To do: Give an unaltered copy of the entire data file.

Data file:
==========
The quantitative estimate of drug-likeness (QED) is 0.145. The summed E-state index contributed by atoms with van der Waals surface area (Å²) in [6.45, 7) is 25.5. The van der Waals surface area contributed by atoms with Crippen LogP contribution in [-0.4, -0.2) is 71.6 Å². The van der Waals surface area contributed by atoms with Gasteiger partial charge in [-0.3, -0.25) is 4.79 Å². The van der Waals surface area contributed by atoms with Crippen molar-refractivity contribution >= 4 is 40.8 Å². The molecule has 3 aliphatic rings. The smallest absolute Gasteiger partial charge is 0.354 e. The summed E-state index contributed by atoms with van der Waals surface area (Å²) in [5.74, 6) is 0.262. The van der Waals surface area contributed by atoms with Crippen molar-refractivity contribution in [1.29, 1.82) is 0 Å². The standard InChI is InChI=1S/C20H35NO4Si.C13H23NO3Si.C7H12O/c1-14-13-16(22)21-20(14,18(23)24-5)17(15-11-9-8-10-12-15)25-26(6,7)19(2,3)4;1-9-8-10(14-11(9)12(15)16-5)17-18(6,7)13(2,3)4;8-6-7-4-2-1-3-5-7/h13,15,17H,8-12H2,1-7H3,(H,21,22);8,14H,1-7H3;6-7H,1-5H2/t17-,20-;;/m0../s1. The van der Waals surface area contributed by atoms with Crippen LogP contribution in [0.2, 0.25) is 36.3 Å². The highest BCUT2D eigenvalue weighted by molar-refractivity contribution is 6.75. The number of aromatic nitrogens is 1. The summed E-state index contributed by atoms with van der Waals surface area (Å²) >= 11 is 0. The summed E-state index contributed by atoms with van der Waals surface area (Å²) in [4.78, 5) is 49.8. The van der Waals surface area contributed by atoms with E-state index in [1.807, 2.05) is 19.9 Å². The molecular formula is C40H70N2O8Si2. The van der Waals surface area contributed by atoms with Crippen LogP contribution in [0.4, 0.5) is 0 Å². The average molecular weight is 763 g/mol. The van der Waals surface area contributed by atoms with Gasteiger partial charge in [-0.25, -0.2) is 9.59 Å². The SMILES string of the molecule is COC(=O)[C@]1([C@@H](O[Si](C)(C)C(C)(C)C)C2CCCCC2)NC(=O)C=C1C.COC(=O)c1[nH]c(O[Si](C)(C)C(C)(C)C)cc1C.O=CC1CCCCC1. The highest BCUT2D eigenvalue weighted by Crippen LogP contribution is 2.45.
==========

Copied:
The quantitative estimate of drug-likeness (QED) is 0.145. The summed E-state index contributed by atoms with van der Waals surface area (Å²) in [6.45, 7) is 25.5. The van der Waals surface area contributed by atoms with Crippen LogP contribution in [-0.4, -0.2) is 71.6 Å². The van der Waals surface area contributed by atoms with Gasteiger partial charge in [-0.3, -0.25) is 4.79 Å². The van der Waals surface area contributed by atoms with Crippen molar-refractivity contribution >= 4 is 40.8 Å². The molecule has 3 aliphatic rings. The smallest absolute Gasteiger partial charge is 0.354 e. The summed E-state index contributed by atoms with van der Waals surface area (Å²) in [5.74, 6) is 0.262. The van der Waals surface area contributed by atoms with Crippen molar-refractivity contribution in [1.29, 1.82) is 0 Å². The standard InChI is InChI=1S/C20H35NO4Si.C13H23NO3Si.C7H12O/c1-14-13-16(22)21-20(14,18(23)24-5)17(15-11-9-8-10-12-15)25-26(6,7)19(2,3)4;1-9-8-10(14-11(9)12(15)16-5)17-18(6,7)13(2,3)4;8-6-7-4-2-1-3-5-7/h13,15,17H,8-12H2,1-7H3,(H,21,22);8,14H,1-7H3;6-7H,1-5H2/t17-,20-;;/m0../s1. The van der Waals surface area contributed by atoms with Crippen LogP contribution in [0.2, 0.25) is 36.3 Å². The highest BCUT2D eigenvalue weighted by molar-refractivity contribution is 6.75. The number of aromatic nitrogens is 1. The summed E-state index contributed by atoms with van der Waals surface area (Å²) >= 11 is 0. The summed E-state index contributed by atoms with van der Waals surface area (Å²) in [4.78, 5) is 49.8. The van der Waals surface area contributed by atoms with E-state index in [1.807, 2.05) is 19.9 Å². The molecular formula is C40H70N2O8Si2. The van der Waals surface area contributed by atoms with Crippen LogP contribution in [0.4, 0.5) is 0 Å². The average molecular weight is 763 g/mol. The van der Waals surface area contributed by atoms with Gasteiger partial charge in [-0.25, -0.2) is 9.59 Å². The SMILES string of the molecule is COC(=O)[C@]1([C@@H](O[Si](C)(C)C(C)(C)C)C2CCCCC2)NC(=O)C=C1C.COC(=O)c1[nH]c(O[Si](C)(C)C(C)(C)C)cc1C.O=CC1CCCCC1. The highest BCUT2D eigenvalue weighted by Crippen LogP contribution is 2.45.